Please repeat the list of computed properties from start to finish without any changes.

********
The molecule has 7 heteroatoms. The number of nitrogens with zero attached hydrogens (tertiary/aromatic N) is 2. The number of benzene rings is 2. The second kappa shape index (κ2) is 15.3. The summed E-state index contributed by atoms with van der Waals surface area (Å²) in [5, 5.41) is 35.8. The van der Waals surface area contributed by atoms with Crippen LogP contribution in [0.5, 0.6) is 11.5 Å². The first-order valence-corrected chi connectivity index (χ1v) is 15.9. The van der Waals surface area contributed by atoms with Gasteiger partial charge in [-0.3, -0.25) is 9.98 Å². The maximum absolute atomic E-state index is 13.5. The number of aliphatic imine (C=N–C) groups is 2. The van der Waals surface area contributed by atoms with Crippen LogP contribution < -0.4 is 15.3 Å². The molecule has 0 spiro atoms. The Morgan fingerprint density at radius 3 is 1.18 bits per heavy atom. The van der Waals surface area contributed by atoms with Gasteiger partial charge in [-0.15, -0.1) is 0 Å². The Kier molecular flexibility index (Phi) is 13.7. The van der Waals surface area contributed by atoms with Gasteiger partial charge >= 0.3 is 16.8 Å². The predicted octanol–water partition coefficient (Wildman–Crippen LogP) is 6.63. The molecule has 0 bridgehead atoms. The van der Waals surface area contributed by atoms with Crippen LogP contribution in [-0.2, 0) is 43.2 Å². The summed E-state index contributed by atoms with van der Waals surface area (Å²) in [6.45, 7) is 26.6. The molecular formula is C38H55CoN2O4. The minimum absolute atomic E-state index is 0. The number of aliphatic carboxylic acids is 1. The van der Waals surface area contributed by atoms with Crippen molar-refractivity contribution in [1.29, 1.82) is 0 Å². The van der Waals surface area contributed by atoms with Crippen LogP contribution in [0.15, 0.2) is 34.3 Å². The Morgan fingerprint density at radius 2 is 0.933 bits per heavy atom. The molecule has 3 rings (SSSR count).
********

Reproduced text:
The molecule has 7 heteroatoms. The number of nitrogens with zero attached hydrogens (tertiary/aromatic N) is 2. The number of benzene rings is 2. The second kappa shape index (κ2) is 15.3. The summed E-state index contributed by atoms with van der Waals surface area (Å²) in [5, 5.41) is 35.8. The van der Waals surface area contributed by atoms with Crippen LogP contribution in [0.5, 0.6) is 11.5 Å². The first-order valence-corrected chi connectivity index (χ1v) is 15.9. The van der Waals surface area contributed by atoms with Gasteiger partial charge in [-0.3, -0.25) is 9.98 Å². The maximum absolute atomic E-state index is 13.5. The number of aliphatic imine (C=N–C) groups is 2. The van der Waals surface area contributed by atoms with Crippen LogP contribution < -0.4 is 15.3 Å². The molecule has 0 spiro atoms. The Morgan fingerprint density at radius 3 is 1.18 bits per heavy atom. The van der Waals surface area contributed by atoms with Gasteiger partial charge in [-0.15, -0.1) is 0 Å². The Kier molecular flexibility index (Phi) is 13.7. The van der Waals surface area contributed by atoms with Gasteiger partial charge >= 0.3 is 16.8 Å². The predicted octanol–water partition coefficient (Wildman–Crippen LogP) is 6.63. The molecule has 0 bridgehead atoms. The van der Waals surface area contributed by atoms with Crippen LogP contribution in [-0.2, 0) is 43.2 Å². The summed E-state index contributed by atoms with van der Waals surface area (Å²) in [6.45, 7) is 26.6. The molecular formula is C38H55CoN2O4. The minimum absolute atomic E-state index is 0. The number of aliphatic carboxylic acids is 1. The van der Waals surface area contributed by atoms with Crippen molar-refractivity contribution in [1.29, 1.82) is 0 Å². The van der Waals surface area contributed by atoms with Crippen LogP contribution in [0.15, 0.2) is 34.3 Å². The Morgan fingerprint density at radius 2 is 0.933 bits per heavy atom. The molecule has 3 rings (SSSR count).